If Canada is the Mecca for adventure seekers then Whistler is the shangri-la of snow sports. Arriving for our five day whirlwind visit, Whistler was a hive of energy. 8,171 acres of powder, over 200 trails, Whistler boasts the longest unsupported gondola (4.4k,) joining the Blackcomb and Whistler peaks. In an average year they have 11m of snow making this a powder capped heaven! With a great mixture of blue, red and black runs Whistler has something for everyone.
During our (Martyn & myself) trip we ventured into the back-country for the first time with a guide. An experience that Martyn and I will never forget.
We met our guide, J.F from Coast Mountain Guides at the bottom of Whistler gondola with nervous anticipation as we talked through the avalanche safety gear and created a plan for the day. J.F is a highly experienced mountain and ski guide with years of experience, he probably shares more in common with mountain deer than Martyn and I though, as we stood there un-aware of the adventure that was about to unfold.
Coast Mountain Guides was started by Guillaume Otis with his Dad back in 1998.
They operate year round and provide mountain guiding services for a wide range of client’s skills and abilities.
The first challenge of the day!
Once at the top of the lift system, to make our way into the back-country we had to take a toggle lift – sounds easy right! Wrong. I managed to expertly fall off the long pole not once, but twice… The first time I hung on thinking surely I can pull myself back up, this turned out not to be the case, after a few seconds I collapsed into a crumpled heap in defeat as others slid by without a care, not struggling to sit on the pole that seemed impossible to me!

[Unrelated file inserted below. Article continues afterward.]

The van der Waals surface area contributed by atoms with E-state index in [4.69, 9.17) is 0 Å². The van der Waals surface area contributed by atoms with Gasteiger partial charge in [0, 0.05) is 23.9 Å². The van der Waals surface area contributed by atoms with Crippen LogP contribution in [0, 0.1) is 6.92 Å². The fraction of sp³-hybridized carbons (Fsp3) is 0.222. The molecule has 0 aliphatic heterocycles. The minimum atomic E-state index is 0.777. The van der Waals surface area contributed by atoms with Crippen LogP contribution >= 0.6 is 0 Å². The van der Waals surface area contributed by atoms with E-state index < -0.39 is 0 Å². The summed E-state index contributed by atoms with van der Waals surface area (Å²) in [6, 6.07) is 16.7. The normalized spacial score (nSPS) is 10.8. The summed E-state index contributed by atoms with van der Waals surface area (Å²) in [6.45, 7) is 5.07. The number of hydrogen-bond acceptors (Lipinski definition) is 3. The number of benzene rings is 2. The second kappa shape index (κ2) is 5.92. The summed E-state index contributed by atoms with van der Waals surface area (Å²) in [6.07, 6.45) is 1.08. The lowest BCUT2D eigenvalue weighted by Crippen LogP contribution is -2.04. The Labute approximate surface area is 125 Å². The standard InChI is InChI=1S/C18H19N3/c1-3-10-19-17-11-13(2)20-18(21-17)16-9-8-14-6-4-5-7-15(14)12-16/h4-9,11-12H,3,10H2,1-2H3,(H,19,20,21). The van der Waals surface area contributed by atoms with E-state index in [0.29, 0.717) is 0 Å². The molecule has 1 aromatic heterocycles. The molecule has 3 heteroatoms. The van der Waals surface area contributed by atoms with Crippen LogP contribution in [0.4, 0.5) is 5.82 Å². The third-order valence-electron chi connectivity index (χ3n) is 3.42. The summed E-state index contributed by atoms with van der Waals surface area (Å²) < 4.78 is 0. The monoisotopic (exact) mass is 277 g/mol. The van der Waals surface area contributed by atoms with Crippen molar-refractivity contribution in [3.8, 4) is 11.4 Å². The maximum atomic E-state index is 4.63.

Third time lucky! With some help from J.F to balance the beast I made my way shakily to the top arriving with a smile and a sigh of relief! I made it. Wow…and we have not even started the challenging bit, I thought to myself!
After a short run down we entered the back country gate, making sure our transponder’s where working as we passed through we left the lifts behind and walked into Mother Nature’s playground.
Whistler backcountry gate
The Ascent towards the unknown
Martyn and I had never been back country skiing before or, even walked up a glacier for that matter. So a brief lesson on how to split our board in two and then how to add the skins (sticky pads which ran along the length of each ski), so that we could climb the mountain. It was an odd feeling after being on a board to split it in half to use as skis it was easy to do once you got the hang of it.
We started the traverse to the summit. Using the ski tracks of the people that had been on before we slowly zig zagged up the side of the mountain not dissimilar to the way you would mountain bike up a steep hill.
Each binding had a heel riser so your heel stayed high to make walking up steep terrain possible, looking behind I was amazed at the distance we had covered considering we were moving slowly.
Walking up hill was hot work!